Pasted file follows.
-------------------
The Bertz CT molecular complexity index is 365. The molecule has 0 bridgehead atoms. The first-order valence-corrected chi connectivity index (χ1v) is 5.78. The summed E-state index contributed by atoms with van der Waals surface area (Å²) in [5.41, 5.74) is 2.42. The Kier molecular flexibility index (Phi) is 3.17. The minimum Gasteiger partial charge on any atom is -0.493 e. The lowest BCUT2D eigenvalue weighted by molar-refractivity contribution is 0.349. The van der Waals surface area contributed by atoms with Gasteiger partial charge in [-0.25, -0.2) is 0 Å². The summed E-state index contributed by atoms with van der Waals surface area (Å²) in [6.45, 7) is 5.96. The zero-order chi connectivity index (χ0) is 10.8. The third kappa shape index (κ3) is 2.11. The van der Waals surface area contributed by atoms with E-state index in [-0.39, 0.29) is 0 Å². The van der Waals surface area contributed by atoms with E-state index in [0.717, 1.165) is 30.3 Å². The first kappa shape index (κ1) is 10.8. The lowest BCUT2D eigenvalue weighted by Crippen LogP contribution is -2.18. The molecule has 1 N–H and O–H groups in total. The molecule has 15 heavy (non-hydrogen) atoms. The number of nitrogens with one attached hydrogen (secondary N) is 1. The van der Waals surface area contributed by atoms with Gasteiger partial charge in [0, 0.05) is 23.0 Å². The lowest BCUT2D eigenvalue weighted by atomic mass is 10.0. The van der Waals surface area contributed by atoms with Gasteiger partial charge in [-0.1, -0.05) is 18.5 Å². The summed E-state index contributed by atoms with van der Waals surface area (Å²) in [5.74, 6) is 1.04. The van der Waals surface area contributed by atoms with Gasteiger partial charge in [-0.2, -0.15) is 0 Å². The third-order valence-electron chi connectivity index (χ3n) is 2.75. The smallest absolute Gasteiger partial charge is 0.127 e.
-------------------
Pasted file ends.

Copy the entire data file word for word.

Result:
The Bertz CT molecular complexity index is 365. The molecule has 0 bridgehead atoms. The first-order valence-corrected chi connectivity index (χ1v) is 5.78. The summed E-state index contributed by atoms with van der Waals surface area (Å²) in [5.41, 5.74) is 2.42. The Kier molecular flexibility index (Phi) is 3.17. The minimum Gasteiger partial charge on any atom is -0.493 e. The lowest BCUT2D eigenvalue weighted by molar-refractivity contribution is 0.349. The van der Waals surface area contributed by atoms with Gasteiger partial charge in [-0.25, -0.2) is 0 Å². The summed E-state index contributed by atoms with van der Waals surface area (Å²) in [6.45, 7) is 5.96. The zero-order chi connectivity index (χ0) is 10.8. The third kappa shape index (κ3) is 2.11. The van der Waals surface area contributed by atoms with E-state index in [-0.39, 0.29) is 0 Å². The van der Waals surface area contributed by atoms with E-state index in [0.717, 1.165) is 30.3 Å². The first kappa shape index (κ1) is 10.8. The lowest BCUT2D eigenvalue weighted by Crippen LogP contribution is -2.18. The molecule has 1 N–H and O–H groups in total. The molecule has 15 heavy (non-hydrogen) atoms. The number of nitrogens with one attached hydrogen (secondary N) is 1. The van der Waals surface area contributed by atoms with Gasteiger partial charge in [0, 0.05) is 23.0 Å². The lowest BCUT2D eigenvalue weighted by atomic mass is 10.0. The van der Waals surface area contributed by atoms with Gasteiger partial charge in [-0.1, -0.05) is 18.5 Å². The summed E-state index contributed by atoms with van der Waals surface area (Å²) in [5.74, 6) is 1.04. The van der Waals surface area contributed by atoms with Gasteiger partial charge in [-0.2, -0.15) is 0 Å². The third-order valence-electron chi connectivity index (χ3n) is 2.75. The smallest absolute Gasteiger partial charge is 0.127 e.